To celebrate the opening of Iridescence, on view through March 24, 2019, Object of the Day this week will feature iridescent objects in the collection.

This vase with its shimmering colors and fluid lines was designed by Jacques Sicard for the Weller Pottery between 1902 and 1907. It was created using gray-white clay and is finished with an iridescent glaze that captures a multitude of colors. The unusual form is tall, slender and slightly cylindrical with bulbous shoulders, with an in-turned rim and no foot. Sicard’s design style falls firmly in the realm of Art Nouveau, drawing inspiration from nature by utilizing a highly stylized rendition of carnations to encircle the whole form. The stems and blossoms extend the length of the vase emphasizing its verticality while the fanned blossoms along the top stress the swelling bulbous shape of the shoulder. Scattered dots add interest while filling in empty spaces. The words “Sicard” and “Weller” both appear in stylized script that blends in with the stems and floral flourishes.

Weller Pottery was established in Fultonham, Ohio by Samuel A. Weller, in 1872, moving to Zanesville, Ohio between 1882 and 1890. The firm’s production began with flower pots, bowls, crocks and vases, and by 1905 Weller Pottery was one of the largest ceramics firms in the country. Weller’s art pottery was produced until 1920 and the business retained its commercial line until closing in 1948.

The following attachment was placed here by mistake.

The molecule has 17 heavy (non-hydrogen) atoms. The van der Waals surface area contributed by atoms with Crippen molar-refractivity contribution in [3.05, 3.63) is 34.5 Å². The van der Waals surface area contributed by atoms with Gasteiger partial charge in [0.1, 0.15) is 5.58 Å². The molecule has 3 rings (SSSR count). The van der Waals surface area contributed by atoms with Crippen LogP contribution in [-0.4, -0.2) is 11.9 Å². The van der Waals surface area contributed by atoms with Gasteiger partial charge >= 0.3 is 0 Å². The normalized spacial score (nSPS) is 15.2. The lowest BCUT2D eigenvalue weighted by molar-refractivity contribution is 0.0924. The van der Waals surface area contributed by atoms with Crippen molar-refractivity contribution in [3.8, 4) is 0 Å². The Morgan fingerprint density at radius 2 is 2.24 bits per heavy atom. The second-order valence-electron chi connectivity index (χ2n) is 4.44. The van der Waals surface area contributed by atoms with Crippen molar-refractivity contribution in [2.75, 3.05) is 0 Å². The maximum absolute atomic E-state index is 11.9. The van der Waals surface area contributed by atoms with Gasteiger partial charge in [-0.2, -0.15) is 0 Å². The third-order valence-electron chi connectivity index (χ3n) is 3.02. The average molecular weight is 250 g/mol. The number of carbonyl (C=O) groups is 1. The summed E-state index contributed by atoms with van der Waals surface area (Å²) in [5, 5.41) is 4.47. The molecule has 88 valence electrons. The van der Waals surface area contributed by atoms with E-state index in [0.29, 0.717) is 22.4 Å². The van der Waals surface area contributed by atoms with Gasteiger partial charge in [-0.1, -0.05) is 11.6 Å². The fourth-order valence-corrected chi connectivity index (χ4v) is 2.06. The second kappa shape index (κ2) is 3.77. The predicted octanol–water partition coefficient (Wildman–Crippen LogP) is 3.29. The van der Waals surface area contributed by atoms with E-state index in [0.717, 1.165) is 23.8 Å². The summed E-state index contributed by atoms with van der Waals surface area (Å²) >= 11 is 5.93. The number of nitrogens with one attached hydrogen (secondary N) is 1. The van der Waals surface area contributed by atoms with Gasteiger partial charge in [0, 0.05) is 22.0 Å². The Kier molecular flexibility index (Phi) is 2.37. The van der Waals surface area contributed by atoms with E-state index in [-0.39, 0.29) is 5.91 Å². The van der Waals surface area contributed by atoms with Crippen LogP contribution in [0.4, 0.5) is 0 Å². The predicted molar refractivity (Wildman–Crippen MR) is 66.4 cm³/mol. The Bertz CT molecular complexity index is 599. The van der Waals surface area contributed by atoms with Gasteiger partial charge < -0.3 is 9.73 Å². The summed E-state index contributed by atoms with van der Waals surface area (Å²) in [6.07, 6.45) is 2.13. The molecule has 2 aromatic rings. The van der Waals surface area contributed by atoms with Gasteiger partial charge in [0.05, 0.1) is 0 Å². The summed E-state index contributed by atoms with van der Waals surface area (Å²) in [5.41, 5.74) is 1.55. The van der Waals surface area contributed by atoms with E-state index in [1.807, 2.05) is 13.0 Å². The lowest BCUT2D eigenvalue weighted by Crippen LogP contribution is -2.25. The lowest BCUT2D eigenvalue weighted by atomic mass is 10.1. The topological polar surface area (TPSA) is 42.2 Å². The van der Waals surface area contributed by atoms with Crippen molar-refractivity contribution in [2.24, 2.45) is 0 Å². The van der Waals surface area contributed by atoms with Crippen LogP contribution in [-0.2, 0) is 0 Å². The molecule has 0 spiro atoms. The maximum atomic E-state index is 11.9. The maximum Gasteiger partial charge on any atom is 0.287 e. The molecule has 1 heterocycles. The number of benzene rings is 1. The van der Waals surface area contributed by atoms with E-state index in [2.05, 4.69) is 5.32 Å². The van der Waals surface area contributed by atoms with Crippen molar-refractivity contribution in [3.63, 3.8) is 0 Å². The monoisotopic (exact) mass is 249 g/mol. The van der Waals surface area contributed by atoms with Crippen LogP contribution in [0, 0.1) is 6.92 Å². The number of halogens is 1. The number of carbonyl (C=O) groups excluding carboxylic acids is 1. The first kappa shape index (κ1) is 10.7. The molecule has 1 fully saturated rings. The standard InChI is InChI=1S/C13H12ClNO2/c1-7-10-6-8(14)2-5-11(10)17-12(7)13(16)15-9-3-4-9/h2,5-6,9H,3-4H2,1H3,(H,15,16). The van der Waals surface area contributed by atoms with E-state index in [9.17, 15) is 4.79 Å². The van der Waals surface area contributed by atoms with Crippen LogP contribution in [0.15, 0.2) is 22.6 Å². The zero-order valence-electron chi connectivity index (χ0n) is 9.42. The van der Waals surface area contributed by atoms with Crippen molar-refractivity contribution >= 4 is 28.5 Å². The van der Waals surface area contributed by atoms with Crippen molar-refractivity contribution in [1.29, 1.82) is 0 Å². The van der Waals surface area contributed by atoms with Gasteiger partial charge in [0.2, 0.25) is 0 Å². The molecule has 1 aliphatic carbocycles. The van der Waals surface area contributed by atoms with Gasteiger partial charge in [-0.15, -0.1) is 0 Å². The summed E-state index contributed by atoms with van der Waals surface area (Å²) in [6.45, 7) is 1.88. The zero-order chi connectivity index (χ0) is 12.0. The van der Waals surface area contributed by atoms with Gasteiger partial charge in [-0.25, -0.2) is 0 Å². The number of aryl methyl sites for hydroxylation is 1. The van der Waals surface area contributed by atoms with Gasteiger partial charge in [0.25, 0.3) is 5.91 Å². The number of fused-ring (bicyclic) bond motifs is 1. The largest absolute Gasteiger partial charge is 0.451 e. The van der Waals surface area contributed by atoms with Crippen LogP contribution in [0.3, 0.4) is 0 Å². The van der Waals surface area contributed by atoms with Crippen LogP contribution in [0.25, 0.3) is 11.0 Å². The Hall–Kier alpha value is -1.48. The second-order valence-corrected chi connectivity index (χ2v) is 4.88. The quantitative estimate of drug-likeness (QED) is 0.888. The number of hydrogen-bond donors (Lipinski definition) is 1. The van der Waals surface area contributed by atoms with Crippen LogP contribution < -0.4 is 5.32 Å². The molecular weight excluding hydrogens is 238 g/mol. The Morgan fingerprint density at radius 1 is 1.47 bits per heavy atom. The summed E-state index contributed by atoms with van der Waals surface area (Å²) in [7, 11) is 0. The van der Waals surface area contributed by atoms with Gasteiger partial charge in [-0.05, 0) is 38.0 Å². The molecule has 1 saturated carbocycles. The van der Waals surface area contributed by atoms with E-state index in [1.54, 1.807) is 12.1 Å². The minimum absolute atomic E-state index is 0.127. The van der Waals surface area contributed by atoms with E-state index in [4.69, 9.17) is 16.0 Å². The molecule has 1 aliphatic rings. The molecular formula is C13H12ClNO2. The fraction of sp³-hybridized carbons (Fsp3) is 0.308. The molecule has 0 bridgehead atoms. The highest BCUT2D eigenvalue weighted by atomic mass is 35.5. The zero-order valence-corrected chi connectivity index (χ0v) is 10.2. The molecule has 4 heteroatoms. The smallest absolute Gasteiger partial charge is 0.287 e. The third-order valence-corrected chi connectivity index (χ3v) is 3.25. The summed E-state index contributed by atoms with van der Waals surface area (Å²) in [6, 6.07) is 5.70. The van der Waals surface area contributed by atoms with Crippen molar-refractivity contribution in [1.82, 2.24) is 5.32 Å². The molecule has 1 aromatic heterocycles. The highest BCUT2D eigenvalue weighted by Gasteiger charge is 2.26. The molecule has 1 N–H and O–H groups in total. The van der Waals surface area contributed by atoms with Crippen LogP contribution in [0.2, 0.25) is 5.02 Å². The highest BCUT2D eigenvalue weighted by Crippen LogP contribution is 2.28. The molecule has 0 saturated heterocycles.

In 1893 Weller was influenced by William Long who displayed faience pottery at the Chicago World’s Fair. Weller purchased Williams’ business, Lonhuda, and together they established a line of faience for Weller Pottery. Faience is a fine tin-glazed pottery made of delicate pale buff earthenware with a high shine finish created by the addition of tin oxide to a basic lead glaze. The resultant two lines, Lonhuda and Louwelsa, are characterized by their brown hues and high gloss finishes. In time Weller’s Louwelsa would become available in 500 shapes and sizes.

In 1901, Weller brought two Frenchmen, Jacques Sicard and Henri Gellie to Ohio to develop metallic lustre glazes for the pottery. Both men worked under Clément Massier, a master ceramist, in Golfe Juan, France. Together the developed a line that was marketed as Sicardo. Sicardo pottery is identifiable by its stylized floral motifs painted on simple forms. The iridescent finish was achieved by painting a metallic, ochreous mixture over a fire copper glaze. A second step involved exposing the pottery pieces to a reducing fire. The firing process and high temperature required to achieve the effect proved to be a challenge, resulting in a limited number of pieces produced.

Sicard and Gellie worked for Weller for five years, between 1902 and 1907. The two designers returned to France at the end of their five year contract, leaving Weller with a stock of Sicardo ware that was sold thereafter.

This object is currently on view in Iridescence.

 

Susan Teichman is a design historian specializing in the history of jewelry and synagogue architecture.

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